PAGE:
I remember well when the nascent industry of e-consultants first began ving to
parading through the IPO pipeline. Thousands of graybeard Web designers,
around since the earliest days of the Net, suddenly commanded respect in
the new issues market while investors hoisted the group on their shoulders,
minting millionaires of them all. Pioneering companies like Organic
had been the creative mind behind Web site milestone’s
, back when underwhelming Big Mac
brochureware was still in vogue.
It all seemed a bit odd to see investors finally giving this group a
collective thumbs-up after years of little to no recognition. But as
flavors of the month go, e-consultants got the spotlight for a full fifteen
minutes, and with it, a crowded field of me-too competitors that only a
frothy market could sustain. With the confetti swept up and champagne
losing its flavor, it was back to work for publicly-traded e-consultants to
try and support those lofty valuations recently awarded by investors.
The exhaustive who’s-who list of mouths-to-feed included the likes of
, U.S. Interactive
, and iXL
, while a few industry veterans like
Andersen Consulting, KPMG Consulting, and marchFIRST
also elbowed their way to the feeding trough. While
business was booming and many of the newcomers were nearing profitability,
the industry’s success as a whole was riding the coattails of thousands of
vulnerable dot-com start-ups. And that knife would cut both ways.
E-consultants made money hand over fist from the thousands of nascent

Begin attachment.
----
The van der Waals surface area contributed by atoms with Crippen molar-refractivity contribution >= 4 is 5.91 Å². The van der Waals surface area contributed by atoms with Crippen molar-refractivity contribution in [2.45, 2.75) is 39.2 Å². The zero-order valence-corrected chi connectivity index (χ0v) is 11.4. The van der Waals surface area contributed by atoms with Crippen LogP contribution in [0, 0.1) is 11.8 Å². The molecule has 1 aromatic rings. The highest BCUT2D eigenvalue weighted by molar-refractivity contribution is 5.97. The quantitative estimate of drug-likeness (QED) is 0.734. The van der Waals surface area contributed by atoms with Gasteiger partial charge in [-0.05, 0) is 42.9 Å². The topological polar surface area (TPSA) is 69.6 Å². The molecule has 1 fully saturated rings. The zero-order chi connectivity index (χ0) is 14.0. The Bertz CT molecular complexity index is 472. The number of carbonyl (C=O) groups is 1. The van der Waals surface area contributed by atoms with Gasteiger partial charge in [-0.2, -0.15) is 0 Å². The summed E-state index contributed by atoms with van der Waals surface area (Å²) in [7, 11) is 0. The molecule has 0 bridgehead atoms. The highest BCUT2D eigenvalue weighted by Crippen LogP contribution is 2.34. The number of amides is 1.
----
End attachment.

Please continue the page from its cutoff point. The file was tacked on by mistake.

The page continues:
Internet start-ups looking to establish a sexy Web presence. Egged on by
the lucrative cycle of venture capital and public markets, e-consultants
began taking on far more business than could be handled. In addition to
charging hundreds of thousands of dollars, e-consultants also took equity
stakes in many of their portfolio clients in exchange for Web design
services, in a sense making them pseudo-VC firms.
Investors have since soured on many struggling publicly-traded plain
vanilla Internet firms, and with it, venture capitalists have stopped
financing thousands of privately-held companies in similar industries that
were the most prominent clients of e-consultants. Like a domino effect, as
the money dried up in the private sector, fewer companies could afford to
shell out the big bucks for Web services, and the aftermath didn’t take
long to find its way to e-consultants’ bottom lines.
A large number of the aforementioned Web consultants have been quietly
slashing and burning next quarter’s earnings estimates. Organic, Viant, and
iXL have all gone from a projected profit to bleeding losses in the last
week, while underwriters and analysts have been busy dishing negative
ratings on the group. It’s a telling illustration of the dot-com food
chain, how quickly bigger fish can become fish bait, and how fragile an
environment the new economy can be.
One thing’s for certain – the days of e-consultants freely commanding
exorbitant cash and equity payments from naive cash-wealthy Internet
start-ups has cooled; and with it, a good part of the explosive bottom line
revenue growth enjoyed by e-consultants. That should translate into a move
toward significant consolidation for this industry that now finds itself
with far too many role players to support. And the group of Web designers
who went from the doghouse to the penthouse almost overnight are now waking
up with a hangover and sagging valuations that will find them ha
again sing for their supper.
Any questions or comments, love letters or hate mail? As always, feel
free to forward them to [email protected].
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